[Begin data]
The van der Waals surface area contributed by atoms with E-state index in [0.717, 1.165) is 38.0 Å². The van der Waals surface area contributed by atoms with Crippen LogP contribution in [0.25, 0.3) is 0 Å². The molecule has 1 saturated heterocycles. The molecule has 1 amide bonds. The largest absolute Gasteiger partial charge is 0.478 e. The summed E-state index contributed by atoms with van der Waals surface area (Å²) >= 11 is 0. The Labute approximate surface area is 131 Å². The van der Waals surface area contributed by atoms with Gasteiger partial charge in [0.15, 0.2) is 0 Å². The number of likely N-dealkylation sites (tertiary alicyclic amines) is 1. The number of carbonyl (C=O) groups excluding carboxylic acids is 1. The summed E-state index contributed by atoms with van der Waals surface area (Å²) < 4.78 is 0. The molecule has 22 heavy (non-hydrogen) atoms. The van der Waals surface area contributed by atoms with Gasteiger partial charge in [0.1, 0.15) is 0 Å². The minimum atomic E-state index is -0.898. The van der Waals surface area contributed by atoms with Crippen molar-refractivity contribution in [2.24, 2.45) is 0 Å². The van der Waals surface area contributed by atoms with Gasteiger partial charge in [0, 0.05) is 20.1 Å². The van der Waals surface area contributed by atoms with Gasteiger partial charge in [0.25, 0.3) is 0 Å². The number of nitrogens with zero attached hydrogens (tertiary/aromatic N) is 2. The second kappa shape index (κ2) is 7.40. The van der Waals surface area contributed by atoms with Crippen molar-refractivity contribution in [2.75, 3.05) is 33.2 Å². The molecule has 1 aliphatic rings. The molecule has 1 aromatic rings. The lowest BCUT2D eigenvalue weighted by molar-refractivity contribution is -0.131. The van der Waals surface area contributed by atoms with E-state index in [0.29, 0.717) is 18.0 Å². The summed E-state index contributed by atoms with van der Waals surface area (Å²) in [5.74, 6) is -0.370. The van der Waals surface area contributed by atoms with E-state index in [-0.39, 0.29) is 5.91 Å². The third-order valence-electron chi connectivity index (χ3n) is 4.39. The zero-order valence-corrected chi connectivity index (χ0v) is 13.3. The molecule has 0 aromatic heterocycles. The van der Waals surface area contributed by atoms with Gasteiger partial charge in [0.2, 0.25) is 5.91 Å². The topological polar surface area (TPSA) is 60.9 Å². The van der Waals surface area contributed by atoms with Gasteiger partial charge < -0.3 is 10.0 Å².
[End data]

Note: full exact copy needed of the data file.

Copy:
The van der Waals surface area contributed by atoms with E-state index in [0.717, 1.165) is 38.0 Å². The van der Waals surface area contributed by atoms with Crippen LogP contribution in [0.25, 0.3) is 0 Å². The molecule has 1 saturated heterocycles. The molecule has 1 amide bonds. The largest absolute Gasteiger partial charge is 0.478 e. The summed E-state index contributed by atoms with van der Waals surface area (Å²) >= 11 is 0. The Labute approximate surface area is 131 Å². The van der Waals surface area contributed by atoms with Gasteiger partial charge in [0.15, 0.2) is 0 Å². The number of likely N-dealkylation sites (tertiary alicyclic amines) is 1. The number of carbonyl (C=O) groups excluding carboxylic acids is 1. The summed E-state index contributed by atoms with van der Waals surface area (Å²) < 4.78 is 0. The molecule has 22 heavy (non-hydrogen) atoms. The van der Waals surface area contributed by atoms with Gasteiger partial charge in [0.1, 0.15) is 0 Å². The minimum atomic E-state index is -0.898. The van der Waals surface area contributed by atoms with Crippen molar-refractivity contribution in [2.24, 2.45) is 0 Å². The van der Waals surface area contributed by atoms with Gasteiger partial charge in [0, 0.05) is 20.1 Å². The van der Waals surface area contributed by atoms with Gasteiger partial charge in [0.25, 0.3) is 0 Å². The number of nitrogens with zero attached hydrogens (tertiary/aromatic N) is 2. The second kappa shape index (κ2) is 7.40. The van der Waals surface area contributed by atoms with Crippen molar-refractivity contribution in [2.75, 3.05) is 33.2 Å². The molecule has 1 aliphatic rings. The molecule has 1 aromatic rings. The lowest BCUT2D eigenvalue weighted by molar-refractivity contribution is -0.131. The van der Waals surface area contributed by atoms with E-state index in [0.29, 0.717) is 18.0 Å². The summed E-state index contributed by atoms with van der Waals surface area (Å²) in [5.74, 6) is -0.370. The van der Waals surface area contributed by atoms with E-state index in [-0.39, 0.29) is 5.91 Å². The third-order valence-electron chi connectivity index (χ3n) is 4.39. The zero-order valence-corrected chi connectivity index (χ0v) is 13.3. The molecule has 0 aromatic heterocycles. The van der Waals surface area contributed by atoms with Gasteiger partial charge in [0.2, 0.25) is 5.91 Å². The topological polar surface area (TPSA) is 60.9 Å². The van der Waals surface area contributed by atoms with Gasteiger partial charge < -0.3 is 10.0 Å².